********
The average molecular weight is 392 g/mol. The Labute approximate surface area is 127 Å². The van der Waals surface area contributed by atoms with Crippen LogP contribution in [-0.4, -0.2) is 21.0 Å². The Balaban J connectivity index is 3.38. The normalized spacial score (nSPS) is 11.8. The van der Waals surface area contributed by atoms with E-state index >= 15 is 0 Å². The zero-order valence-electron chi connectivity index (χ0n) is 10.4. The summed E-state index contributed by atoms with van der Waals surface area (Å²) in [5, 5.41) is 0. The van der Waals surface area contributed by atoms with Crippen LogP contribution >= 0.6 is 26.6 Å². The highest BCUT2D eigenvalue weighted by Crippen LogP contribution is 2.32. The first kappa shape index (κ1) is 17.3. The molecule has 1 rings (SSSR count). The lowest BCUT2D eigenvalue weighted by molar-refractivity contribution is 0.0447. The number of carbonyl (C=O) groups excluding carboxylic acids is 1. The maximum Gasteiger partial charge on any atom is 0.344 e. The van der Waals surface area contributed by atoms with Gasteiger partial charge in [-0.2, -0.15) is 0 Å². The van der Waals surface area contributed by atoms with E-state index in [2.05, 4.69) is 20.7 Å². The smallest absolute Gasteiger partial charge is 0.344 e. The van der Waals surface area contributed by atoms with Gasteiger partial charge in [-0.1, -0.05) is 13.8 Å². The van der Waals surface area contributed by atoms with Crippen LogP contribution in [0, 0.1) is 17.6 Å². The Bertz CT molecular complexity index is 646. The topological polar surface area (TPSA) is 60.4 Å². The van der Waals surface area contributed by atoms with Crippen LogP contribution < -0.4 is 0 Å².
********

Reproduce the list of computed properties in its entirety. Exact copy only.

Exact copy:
The average molecular weight is 392 g/mol. The Labute approximate surface area is 127 Å². The van der Waals surface area contributed by atoms with Crippen LogP contribution in [-0.4, -0.2) is 21.0 Å². The Balaban J connectivity index is 3.38. The normalized spacial score (nSPS) is 11.8. The van der Waals surface area contributed by atoms with E-state index >= 15 is 0 Å². The zero-order valence-electron chi connectivity index (χ0n) is 10.4. The summed E-state index contributed by atoms with van der Waals surface area (Å²) in [5, 5.41) is 0. The van der Waals surface area contributed by atoms with Crippen LogP contribution >= 0.6 is 26.6 Å². The highest BCUT2D eigenvalue weighted by Crippen LogP contribution is 2.32. The first kappa shape index (κ1) is 17.3. The molecule has 1 rings (SSSR count). The lowest BCUT2D eigenvalue weighted by molar-refractivity contribution is 0.0447. The number of carbonyl (C=O) groups excluding carboxylic acids is 1. The maximum Gasteiger partial charge on any atom is 0.344 e. The van der Waals surface area contributed by atoms with Gasteiger partial charge in [-0.2, -0.15) is 0 Å². The van der Waals surface area contributed by atoms with E-state index in [2.05, 4.69) is 20.7 Å². The smallest absolute Gasteiger partial charge is 0.344 e. The van der Waals surface area contributed by atoms with Gasteiger partial charge in [-0.1, -0.05) is 13.8 Å². The van der Waals surface area contributed by atoms with Crippen LogP contribution in [0, 0.1) is 17.6 Å². The Bertz CT molecular complexity index is 646. The topological polar surface area (TPSA) is 60.4 Å². The van der Waals surface area contributed by atoms with Crippen LogP contribution < -0.4 is 0 Å².